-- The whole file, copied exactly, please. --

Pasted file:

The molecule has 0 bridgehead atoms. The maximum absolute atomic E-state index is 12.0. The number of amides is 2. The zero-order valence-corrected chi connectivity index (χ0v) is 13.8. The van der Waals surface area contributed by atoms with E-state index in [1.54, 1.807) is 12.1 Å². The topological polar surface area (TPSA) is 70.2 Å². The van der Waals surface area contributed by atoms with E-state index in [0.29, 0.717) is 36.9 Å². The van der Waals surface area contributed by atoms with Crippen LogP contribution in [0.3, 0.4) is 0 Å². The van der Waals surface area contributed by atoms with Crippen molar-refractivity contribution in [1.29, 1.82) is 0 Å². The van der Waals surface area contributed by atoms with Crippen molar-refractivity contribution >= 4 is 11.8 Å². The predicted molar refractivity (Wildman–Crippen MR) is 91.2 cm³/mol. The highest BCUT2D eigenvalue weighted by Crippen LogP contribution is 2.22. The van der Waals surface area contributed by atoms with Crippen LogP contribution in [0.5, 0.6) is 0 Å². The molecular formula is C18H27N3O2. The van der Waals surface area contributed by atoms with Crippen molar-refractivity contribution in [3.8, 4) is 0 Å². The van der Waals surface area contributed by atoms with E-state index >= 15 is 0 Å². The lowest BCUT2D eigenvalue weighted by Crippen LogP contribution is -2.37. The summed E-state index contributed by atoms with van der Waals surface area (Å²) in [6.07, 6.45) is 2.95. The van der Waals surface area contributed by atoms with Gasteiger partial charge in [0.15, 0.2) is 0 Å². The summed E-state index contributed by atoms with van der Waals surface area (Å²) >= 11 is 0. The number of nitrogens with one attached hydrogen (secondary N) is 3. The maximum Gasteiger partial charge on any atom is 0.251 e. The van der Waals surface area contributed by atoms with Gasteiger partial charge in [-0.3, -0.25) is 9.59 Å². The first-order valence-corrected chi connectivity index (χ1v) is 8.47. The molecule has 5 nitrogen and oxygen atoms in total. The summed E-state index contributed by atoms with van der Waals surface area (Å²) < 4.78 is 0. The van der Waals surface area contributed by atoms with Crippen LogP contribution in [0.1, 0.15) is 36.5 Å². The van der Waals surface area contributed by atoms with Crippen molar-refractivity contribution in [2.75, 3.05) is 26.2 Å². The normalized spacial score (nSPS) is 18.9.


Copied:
The molecule has 0 bridgehead atoms. The maximum absolute atomic E-state index is 12.0. The number of amides is 2. The zero-order valence-corrected chi connectivity index (χ0v) is 13.8. The van der Waals surface area contributed by atoms with E-state index in [1.54, 1.807) is 12.1 Å². The topological polar surface area (TPSA) is 70.2 Å². The van der Waals surface area contributed by atoms with E-state index in [0.29, 0.717) is 36.9 Å². The van der Waals surface area contributed by atoms with Crippen LogP contribution in [0.3, 0.4) is 0 Å². The van der Waals surface area contributed by atoms with Crippen molar-refractivity contribution in [1.29, 1.82) is 0 Å². The van der Waals surface area contributed by atoms with Crippen molar-refractivity contribution >= 4 is 11.8 Å². The predicted molar refractivity (Wildman–Crippen MR) is 91.2 cm³/mol. The highest BCUT2D eigenvalue weighted by Crippen LogP contribution is 2.22. The van der Waals surface area contributed by atoms with Crippen LogP contribution in [0.5, 0.6) is 0 Å². The molecular formula is C18H27N3O2. The van der Waals surface area contributed by atoms with Crippen molar-refractivity contribution in [3.8, 4) is 0 Å². The van der Waals surface area contributed by atoms with E-state index >= 15 is 0 Å². The lowest BCUT2D eigenvalue weighted by Crippen LogP contribution is -2.37. The summed E-state index contributed by atoms with van der Waals surface area (Å²) in [6.07, 6.45) is 2.95. The van der Waals surface area contributed by atoms with Gasteiger partial charge in [0.15, 0.2) is 0 Å². The summed E-state index contributed by atoms with van der Waals surface area (Å²) >= 11 is 0. The number of nitrogens with one attached hydrogen (secondary N) is 3. The maximum Gasteiger partial charge on any atom is 0.251 e. The van der Waals surface area contributed by atoms with Gasteiger partial charge in [-0.3, -0.25) is 9.59 Å². The first-order valence-corrected chi connectivity index (χ1v) is 8.47. The molecule has 5 nitrogen and oxygen atoms in total. The summed E-state index contributed by atoms with van der Waals surface area (Å²) < 4.78 is 0. The van der Waals surface area contributed by atoms with Crippen LogP contribution in [0.1, 0.15) is 36.5 Å². The van der Waals surface area contributed by atoms with Crippen molar-refractivity contribution in [2.75, 3.05) is 26.2 Å². The normalized spacial score (nSPS) is 18.9.